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20 September 2017

Ozymandias and Dzerzhinsky



I met a traveller from an antique land

Who said: Two vast and trunkless legs of stone

Stand in the desert... near them, on the sand,

Half sunk, a shattered visage lies, whose frown,

And wrinkled lip, and sneer of cold command,

Tell that its sculptor well those passions read

Which yet survive, stamped on these lifeless things,

The hand that mocked them and the heart that fed:


And on the pedestal these words appear:

'My name is Ozymandias, king of kings:

Look on my works, ye Mighty, and despair!'

Nothing beside remains. Round the decay

Of that colossal wreck, boundless and bare

The lone and level sands stretch far away.


Shelley wrote that sonnet in 1817, and it was published in early 1818. We all know what it’s about - decay, nothing lasts for ever, the passing of temporal power and so on. What Shelley doesn’t tell us - at least partly because I suspect he didn’t know - is whether that statue of Ozymandias (Egyptian pharaoh Ramesses 11) did indeed simply decay over thousands of years, or whether it was pulled down by people who came after who for some reason disapproved of the man and therefore tried to obliterate signs of him. For sure, he wouldn’t have fitted into our twenty-first century view of how the world should be - absolute monarch, slave-owner, these are not things sitting comfortably with today’s society. Maybe it was a deliberate act of destruction, rather than the ravages of time.

Monuments act differently on different people. For me, the most emotional - ridiculously, since it all happened a hundred years ago - are the three great symbols on the Western Front: the Menin Gate at Ypres, Canada Weeping for her Lost Sons on the ridge at Vimy and Lutyens’ soaring Monument to the Missing at Thiepval. Yet the poet and author, Siegfried Sassoon, who has far more right than me to comment, since he suffered it all, was disgusted by the Menin Gate. I’m not going to quote the whole of On Passing the New Menin Gate, but the last two lines sum up his view:

“Well might the Dead who struggled in the slime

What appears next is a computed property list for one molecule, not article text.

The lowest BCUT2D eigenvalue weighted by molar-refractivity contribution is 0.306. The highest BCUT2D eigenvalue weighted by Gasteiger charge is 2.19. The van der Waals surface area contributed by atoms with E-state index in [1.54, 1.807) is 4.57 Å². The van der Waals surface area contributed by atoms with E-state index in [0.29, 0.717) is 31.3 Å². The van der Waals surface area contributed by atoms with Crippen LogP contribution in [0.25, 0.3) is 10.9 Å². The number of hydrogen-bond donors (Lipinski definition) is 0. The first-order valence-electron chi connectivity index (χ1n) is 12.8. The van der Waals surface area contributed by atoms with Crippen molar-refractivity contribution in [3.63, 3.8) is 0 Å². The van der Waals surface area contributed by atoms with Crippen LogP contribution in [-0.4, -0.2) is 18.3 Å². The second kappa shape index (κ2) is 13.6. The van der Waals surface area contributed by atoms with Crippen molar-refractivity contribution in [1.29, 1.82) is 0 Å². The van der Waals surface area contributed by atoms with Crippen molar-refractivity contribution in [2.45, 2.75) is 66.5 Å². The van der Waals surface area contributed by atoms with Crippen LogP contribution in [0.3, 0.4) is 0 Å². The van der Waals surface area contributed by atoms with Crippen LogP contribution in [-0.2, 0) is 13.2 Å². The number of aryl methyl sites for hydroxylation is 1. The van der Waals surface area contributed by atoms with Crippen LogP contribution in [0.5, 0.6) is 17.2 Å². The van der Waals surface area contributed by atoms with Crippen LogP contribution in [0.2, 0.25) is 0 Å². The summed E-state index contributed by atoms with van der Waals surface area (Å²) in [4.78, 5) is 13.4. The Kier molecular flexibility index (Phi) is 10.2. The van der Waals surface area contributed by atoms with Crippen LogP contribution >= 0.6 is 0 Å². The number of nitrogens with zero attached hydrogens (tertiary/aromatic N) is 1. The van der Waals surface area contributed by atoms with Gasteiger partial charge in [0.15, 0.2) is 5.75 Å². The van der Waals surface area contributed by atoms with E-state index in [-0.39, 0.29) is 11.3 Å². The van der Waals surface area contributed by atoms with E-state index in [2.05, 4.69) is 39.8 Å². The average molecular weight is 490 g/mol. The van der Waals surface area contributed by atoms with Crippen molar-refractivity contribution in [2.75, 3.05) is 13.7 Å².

Rise and deride this sepulchre of crime.”

I’ve commented before on the campaign to remove statues of Cecil Rhodes from the campus at Cape Town University (successful) and the front of Oriel College (so far, pleasingly, unsuccessful), and my view of that remains the same. Obliterating signs of the past doesn’t change the events of the past. Removing Rhodes from his plinth on Oriel’s facade will not change by one jot the details of his life or the use to which he put the wealth he earned. Maybe, keeping it there will serve to encourage some to research who he was and what he did. Perhaps that will help us not to fall into the trap articulated by Santayana (if you ignore history, you may be condemned to repeat it). 

Bristol has now got into the act, with daubing on the statue of Edward Colston, and demands to remove his name from those institutions he (charitably) endowed. Well, I don’t expect going to Colston’s school would make anybody a slave trader, but it might make them find out about him and his life; isn’t that better than pretending it never happened? And in the USA, Robert E Lee, Stonewall Jackson, Nathan Bedford Forrest et al, are hitting the limelight. Well,  while you’re about it, how about Washington as well - you can’t be selective in your approach.

Anyway, the reason for coming back to this subject now is that a new dimension to this monument issue seems to be appearing. When the Soviet Union fell as communism in Russia was overthrown, there was an orgy of statue destruction. Lenin, Stalin, Marx, all the perpetrators of the great lie of the twentieth century were dragged down, many of them, I believe, ending up in a stretch of riverside land in Moscow. But the winds of change are blowing again, and in Putin’s Russia, many things are changing. Stalins are stepping back onto their plinths in many Russian cities. And in a town called Kirov, just recently, a new statue of Feliks Dzerzhinsky has been erected. Now, Feliks was a seriously nasty piece of work. He set up the Cheka, which mutated into the OGPU, the NKVD, the KGB and - I guess - ultimately the FSB. He was responsible for thousands of arrests and executions during the reign of terror period of Stalin’s rule, and was the king of the Lubyanka. His fifteen-tonne statue opposite that building was removed after huge protests as the Soviet Union died. Now, as well as the statue in Kirov, a recent poll had 45% of Russians supporting a move to reinstate him in his place in Moscow.

So: here’s the question. If it’s right to allow monuments to stay, even though we accept that the attitudes and/or actions of those commemorated would not pass muster in the twenty-first century, is it wrong to re-erect monuments to that group, even after they have once been taken down?  My initial thought was that this was indeed wrong, but actually, following my own logic, I think I have to accept that we should allow it. After all, if the architect of the ‘red terror’ sits again in Moscow, maybe it may provoke some thought about what enabled the killings. Nasty things don’t go away just because you look away. That’s a lesson I think needs emphasising in this time of safe spaces, trigger warnings, no platforms and the like.


(We’ll be back to metals next week.)


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